Archive for the Biography Category

Serpico

Posted in Biography, Crime, Drama with tags on June 16, 2014 by Mark Walker

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Director: Sidney Lumet.
Screenplay: Waldo Salt, Norman Wexler.
Starring: Al Pacino, Tony Roberts, John Randolph, Jack Kehoe, Biff McGuire, Barbara Eda-Young, Cornelia Sharpe, John Medici, Alan Rich, Edward Grover, Norman Ornellas, James Tolkan, Richard Foronjy, John McQuade, M. Emmett Walsh, F. Murray Abraham, Kenneth McMillan, Tracey Walter, Judd Hirsch.

Frank, let’s face it, who can trust a cop that won’t take money?

With their second collaboration in 1974, Al Pacino and Sidney Lumet delivered one of the very best films of the decade with “Dog Day Afternoon“. It was a taut and captivating true-life story of a bank robber that gets way in over his head. Two years previously, though, they worked on another true-life story from the opposite side of the law. This time it was NYPD officer Frank Serpico and how he got way in over his head with police corruption rife all around him.

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Dallas Buyers Club

Posted in Biography, Drama with tags on February 11, 2014 by Mark Walker

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Director: Jean-Marc Vallée.
Screenplay: Craig Borten, Melissa Wallack.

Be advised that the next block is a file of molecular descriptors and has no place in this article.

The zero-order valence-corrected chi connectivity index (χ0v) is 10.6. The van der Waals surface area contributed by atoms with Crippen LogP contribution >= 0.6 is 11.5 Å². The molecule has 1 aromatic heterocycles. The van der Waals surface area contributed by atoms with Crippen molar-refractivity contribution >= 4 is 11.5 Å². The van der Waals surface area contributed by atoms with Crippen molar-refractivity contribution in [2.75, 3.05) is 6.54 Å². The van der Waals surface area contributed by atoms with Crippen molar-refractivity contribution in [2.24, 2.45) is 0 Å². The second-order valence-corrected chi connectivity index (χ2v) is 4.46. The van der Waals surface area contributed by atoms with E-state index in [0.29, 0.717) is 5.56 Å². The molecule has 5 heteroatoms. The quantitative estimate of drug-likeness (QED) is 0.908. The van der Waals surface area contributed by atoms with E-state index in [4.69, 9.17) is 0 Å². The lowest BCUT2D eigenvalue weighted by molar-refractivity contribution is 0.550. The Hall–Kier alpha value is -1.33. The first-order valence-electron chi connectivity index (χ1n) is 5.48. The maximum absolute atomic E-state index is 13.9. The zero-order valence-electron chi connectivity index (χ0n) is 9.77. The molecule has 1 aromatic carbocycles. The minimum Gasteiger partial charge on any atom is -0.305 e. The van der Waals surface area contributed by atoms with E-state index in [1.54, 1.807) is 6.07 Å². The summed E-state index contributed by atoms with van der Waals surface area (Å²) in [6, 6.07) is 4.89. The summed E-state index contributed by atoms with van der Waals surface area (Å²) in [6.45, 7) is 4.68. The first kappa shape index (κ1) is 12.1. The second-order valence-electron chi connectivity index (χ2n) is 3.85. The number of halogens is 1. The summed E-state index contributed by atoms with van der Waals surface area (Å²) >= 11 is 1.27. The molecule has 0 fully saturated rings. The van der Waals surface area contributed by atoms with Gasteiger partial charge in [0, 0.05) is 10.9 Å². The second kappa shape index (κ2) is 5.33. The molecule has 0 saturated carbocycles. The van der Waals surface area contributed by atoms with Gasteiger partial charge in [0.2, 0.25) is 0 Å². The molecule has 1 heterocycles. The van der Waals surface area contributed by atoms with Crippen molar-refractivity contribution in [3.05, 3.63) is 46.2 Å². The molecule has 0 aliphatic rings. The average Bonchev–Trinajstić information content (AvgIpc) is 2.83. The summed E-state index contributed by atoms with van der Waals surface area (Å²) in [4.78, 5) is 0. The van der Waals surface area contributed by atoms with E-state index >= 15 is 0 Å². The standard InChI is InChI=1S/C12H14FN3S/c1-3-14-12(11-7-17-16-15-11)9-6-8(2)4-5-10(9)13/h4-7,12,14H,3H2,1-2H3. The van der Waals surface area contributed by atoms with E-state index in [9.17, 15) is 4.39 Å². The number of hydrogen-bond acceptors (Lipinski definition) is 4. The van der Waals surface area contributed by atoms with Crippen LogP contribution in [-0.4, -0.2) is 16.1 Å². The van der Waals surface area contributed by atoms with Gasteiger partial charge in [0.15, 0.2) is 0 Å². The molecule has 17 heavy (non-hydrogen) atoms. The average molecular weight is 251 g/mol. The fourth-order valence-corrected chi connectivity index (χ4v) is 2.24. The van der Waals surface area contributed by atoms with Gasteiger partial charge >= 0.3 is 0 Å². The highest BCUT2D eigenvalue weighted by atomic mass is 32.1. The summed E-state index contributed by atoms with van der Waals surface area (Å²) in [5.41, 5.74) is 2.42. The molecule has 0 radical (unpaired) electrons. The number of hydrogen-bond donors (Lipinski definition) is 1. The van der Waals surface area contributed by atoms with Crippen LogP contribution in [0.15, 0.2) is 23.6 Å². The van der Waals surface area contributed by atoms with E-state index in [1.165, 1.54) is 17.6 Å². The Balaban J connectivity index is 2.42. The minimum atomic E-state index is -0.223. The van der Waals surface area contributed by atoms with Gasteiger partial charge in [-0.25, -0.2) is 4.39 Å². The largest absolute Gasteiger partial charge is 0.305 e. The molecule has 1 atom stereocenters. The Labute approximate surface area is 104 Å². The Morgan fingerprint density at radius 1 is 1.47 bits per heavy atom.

Starring: Matthew McConaughey, Jared Leto, Jennifer Garner, Denis O’Hare, Steve Zahn, Michael O’Neill, Dallas Roberts, Griffin Dunne, Kevin Rankin, J.D. Evermore.

Let me give y’all a little news flash. There ain’t nothin’ out there can kill fuckin’ Ron Woodroof in 30 days

There has been no better or more consistent actor over the last few years than that of Matthew McConaughey. It’s a fact! From someone who started a bright early career and worked with the likes of such quality directors as Richard Linklater, John Sayles, Steven Spielberg and Robert Zemeckis, he soon drifted into the dreaded rom-com territory that’s no better than drifting into obscurity altogether. His reputation wasn’t amounting to his early promise and it seemed he would never recover. So when did it all go right for him then? Well, in 2011, he got back in tow with Linklater to do “Bernie” and followed that up with dark and blisteringly brave performances in William Friedkin’s “Killer Joe“, Lee Daniels’ “The Paperboy” and Steven Soderbergh’s “Magic Mike“. It didn’t stop there, though. He continued his solid work in Jeff Nichols’ “Mud” and a brief but excellent role in Martin Scorsese’s “The Wolf Of Wall Street” before finally delivering this awards laden performance in “Dallas Buyers Club“. The resurrection of his career is complete and McConaughey’s work has now, rightfully, gained the respect of critics and viewers alike.

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The Wolf Of Wall Street

Posted in Biography, Comedy, Crime, Drama with tags on January 27, 2014 by Mark Walker

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Director: Martin Scorsese.
Screenplay: Terrence Winter.
Starring: Leonardo DiCaprio, Jonah Hill, Margot Robbie, Matthew McConaughey, Jean Dujardin, Kyle Chandler, Jon Bernthal, Jon Favreau, Rob Reiner, Pj Byrne, Kenneth Choi, Ethan Suplee, Jake Hoffman, Joanna Lumley, Shea Whigham, Cristin Milioti, Leah Ebersole, Katarina Cas, Brian Sacca, Henry Zebrowski, Spike Jonze.

On a daily basis I consume enough drugs to sedate Manhattan, Long Island, and Queens for a month. I take Quaaludes 10-15 times a day for my “back pain”, Adderall to stay focused, Xanax to take the edge off, part to mellow me out, cocaine to wake me back up again, and morphine… Well, because it’s awesome“.